Tea Party Hires Actors to Protest Everglades Land Buy

Tea Party activists are encouraging people to "stop the land grab" — meaning stop the state from buying 46,000 acres of land south of Lake Okeechobee that environmentalists say would be critical to cleaning up the Everglades. Tea partiers held a protest yesterday at the South Florida Water Management District's West Palm Beach office — but now screen grabs seem to reveal that the group hired actors to pose as protesters. 

A screen grab provided by Progress Florida seems to suggest that a Fort Lauderdale realtor named Karen Donohue posted an ad to the Broward Acting Group, offering $75 for people who would hold signs and pose as protesters. 

Donohue did not return a call yesterday afternoon. 

Sugar companies that operate on the north side of Lake Okeechobee discharge massive amounts of phosphorous from fertilizer into the lake, which has thus become horribly polluted. During the rainy season, the water gets high and threatens to break the dam and flood the surrounding area, so water managers must divert that dirty water east through the St. Lucie River and west through the Caloosahatachee. Last year, horribly polluted water killed dolphins and fish all along the rivers to both coasts, destroying local fishing and tourism economies and lowering property values.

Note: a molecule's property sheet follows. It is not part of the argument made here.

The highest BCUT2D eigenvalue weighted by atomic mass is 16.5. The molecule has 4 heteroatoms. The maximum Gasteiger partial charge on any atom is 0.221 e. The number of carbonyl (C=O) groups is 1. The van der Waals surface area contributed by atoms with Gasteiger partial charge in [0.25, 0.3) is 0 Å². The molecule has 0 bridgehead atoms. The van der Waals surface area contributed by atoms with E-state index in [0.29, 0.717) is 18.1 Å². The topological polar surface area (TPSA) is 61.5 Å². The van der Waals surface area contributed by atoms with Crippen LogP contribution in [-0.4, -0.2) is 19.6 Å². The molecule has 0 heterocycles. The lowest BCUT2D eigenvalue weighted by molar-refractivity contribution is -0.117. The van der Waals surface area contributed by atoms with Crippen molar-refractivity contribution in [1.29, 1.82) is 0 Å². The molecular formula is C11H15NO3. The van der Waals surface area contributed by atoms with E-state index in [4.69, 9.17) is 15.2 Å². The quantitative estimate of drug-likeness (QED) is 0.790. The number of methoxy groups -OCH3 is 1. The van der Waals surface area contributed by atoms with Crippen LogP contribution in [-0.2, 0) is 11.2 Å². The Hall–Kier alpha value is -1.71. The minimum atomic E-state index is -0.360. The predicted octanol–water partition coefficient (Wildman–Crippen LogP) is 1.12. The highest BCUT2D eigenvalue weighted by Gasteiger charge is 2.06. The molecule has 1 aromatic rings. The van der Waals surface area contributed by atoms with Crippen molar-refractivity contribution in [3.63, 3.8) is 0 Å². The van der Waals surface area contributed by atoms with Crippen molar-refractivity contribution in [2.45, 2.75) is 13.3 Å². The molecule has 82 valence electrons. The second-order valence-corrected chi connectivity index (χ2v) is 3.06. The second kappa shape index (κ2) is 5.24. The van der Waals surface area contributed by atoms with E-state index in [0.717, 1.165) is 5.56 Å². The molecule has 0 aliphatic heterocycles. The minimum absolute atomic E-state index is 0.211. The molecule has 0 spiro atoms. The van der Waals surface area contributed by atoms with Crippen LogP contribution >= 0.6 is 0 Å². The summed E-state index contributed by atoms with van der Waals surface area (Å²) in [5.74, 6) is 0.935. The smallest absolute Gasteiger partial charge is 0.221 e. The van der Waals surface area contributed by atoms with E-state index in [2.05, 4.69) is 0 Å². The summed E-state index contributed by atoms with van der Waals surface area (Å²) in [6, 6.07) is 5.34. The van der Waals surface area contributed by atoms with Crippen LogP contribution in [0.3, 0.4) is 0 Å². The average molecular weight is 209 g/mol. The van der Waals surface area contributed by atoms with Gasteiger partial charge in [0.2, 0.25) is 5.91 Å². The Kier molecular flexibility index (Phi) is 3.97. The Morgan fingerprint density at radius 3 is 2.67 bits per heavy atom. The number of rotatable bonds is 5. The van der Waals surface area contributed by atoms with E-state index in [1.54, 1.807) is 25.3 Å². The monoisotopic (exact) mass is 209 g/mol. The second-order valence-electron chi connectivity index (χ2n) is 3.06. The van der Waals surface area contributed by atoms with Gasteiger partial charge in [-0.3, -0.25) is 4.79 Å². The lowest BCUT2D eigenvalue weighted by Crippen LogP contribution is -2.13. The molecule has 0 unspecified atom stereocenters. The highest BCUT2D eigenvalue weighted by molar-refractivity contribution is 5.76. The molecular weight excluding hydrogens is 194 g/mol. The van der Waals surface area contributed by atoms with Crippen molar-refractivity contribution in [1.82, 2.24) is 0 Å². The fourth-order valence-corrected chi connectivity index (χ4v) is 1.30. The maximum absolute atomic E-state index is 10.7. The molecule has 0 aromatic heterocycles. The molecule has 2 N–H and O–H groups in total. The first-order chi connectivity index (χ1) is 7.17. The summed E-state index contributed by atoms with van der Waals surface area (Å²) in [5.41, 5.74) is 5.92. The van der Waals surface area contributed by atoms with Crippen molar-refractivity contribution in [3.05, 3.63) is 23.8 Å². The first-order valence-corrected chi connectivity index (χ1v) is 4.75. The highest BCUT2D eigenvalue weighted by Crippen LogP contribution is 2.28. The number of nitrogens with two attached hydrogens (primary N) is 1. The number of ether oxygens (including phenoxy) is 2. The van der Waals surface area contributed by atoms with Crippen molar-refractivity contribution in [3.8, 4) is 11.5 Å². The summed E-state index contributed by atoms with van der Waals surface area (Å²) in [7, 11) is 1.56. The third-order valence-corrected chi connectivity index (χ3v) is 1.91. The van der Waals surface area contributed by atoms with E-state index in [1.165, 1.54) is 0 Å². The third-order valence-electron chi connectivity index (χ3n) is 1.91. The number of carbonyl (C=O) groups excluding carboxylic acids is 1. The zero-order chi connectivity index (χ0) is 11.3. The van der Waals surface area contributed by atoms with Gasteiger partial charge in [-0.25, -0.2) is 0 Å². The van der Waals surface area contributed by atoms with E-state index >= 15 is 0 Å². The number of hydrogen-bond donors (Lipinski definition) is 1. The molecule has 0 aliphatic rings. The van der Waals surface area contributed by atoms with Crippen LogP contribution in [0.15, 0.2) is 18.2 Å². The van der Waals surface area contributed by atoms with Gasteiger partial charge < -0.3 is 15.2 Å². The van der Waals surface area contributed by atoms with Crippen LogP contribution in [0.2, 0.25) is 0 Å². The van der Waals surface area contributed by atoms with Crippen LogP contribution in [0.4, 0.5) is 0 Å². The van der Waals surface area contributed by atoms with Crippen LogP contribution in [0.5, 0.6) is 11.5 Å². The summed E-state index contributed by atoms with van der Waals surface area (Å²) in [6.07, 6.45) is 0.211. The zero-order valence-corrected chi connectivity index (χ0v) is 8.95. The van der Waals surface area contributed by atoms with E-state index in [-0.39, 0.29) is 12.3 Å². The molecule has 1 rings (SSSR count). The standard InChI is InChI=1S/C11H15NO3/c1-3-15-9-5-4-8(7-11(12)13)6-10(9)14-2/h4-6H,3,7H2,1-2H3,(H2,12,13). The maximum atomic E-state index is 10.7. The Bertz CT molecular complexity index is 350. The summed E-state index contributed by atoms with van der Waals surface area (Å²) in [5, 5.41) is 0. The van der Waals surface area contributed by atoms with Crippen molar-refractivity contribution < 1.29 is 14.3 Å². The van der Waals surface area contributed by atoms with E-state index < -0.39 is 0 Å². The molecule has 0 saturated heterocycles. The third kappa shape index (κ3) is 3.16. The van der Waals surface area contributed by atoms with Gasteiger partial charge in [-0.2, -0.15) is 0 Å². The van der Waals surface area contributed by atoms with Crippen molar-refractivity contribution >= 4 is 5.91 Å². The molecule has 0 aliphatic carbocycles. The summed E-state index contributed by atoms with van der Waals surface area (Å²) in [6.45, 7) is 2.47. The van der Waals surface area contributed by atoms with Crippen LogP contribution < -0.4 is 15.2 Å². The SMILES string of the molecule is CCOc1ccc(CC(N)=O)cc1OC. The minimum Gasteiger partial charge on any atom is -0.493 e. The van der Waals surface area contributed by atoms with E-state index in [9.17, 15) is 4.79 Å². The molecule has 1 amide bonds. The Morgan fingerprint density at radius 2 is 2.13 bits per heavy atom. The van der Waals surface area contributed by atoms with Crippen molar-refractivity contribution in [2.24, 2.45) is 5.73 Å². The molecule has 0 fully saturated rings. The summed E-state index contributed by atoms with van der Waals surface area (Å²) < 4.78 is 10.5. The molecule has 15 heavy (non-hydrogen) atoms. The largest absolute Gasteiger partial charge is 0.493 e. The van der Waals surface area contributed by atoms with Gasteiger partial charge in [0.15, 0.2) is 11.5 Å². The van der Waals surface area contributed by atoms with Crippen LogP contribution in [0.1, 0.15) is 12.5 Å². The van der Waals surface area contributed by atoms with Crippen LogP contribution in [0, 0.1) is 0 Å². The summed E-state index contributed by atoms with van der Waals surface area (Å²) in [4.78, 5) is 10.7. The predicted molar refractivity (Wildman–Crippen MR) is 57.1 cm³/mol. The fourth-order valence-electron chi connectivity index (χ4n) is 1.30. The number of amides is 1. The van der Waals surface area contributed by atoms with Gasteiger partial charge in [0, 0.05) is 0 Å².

If the state were to buy the land south of the lake, scientists say, water could go south and the plants there would naturally filter out pollution. Environmentalists have eyed this land for decades. The state now has until October to purchase the land or the deal expires. This year, conservationists were especially optimistic that a deal would go through because last November, voters passed Amendment 1, which specifies that money from the documentary stamp tax — a few dollars charged when courts process paperwork lie deeds and mortgage documents — would be used for conservation. 

But now, those monies are being hijacked, say the people who campaigned for Amendment One.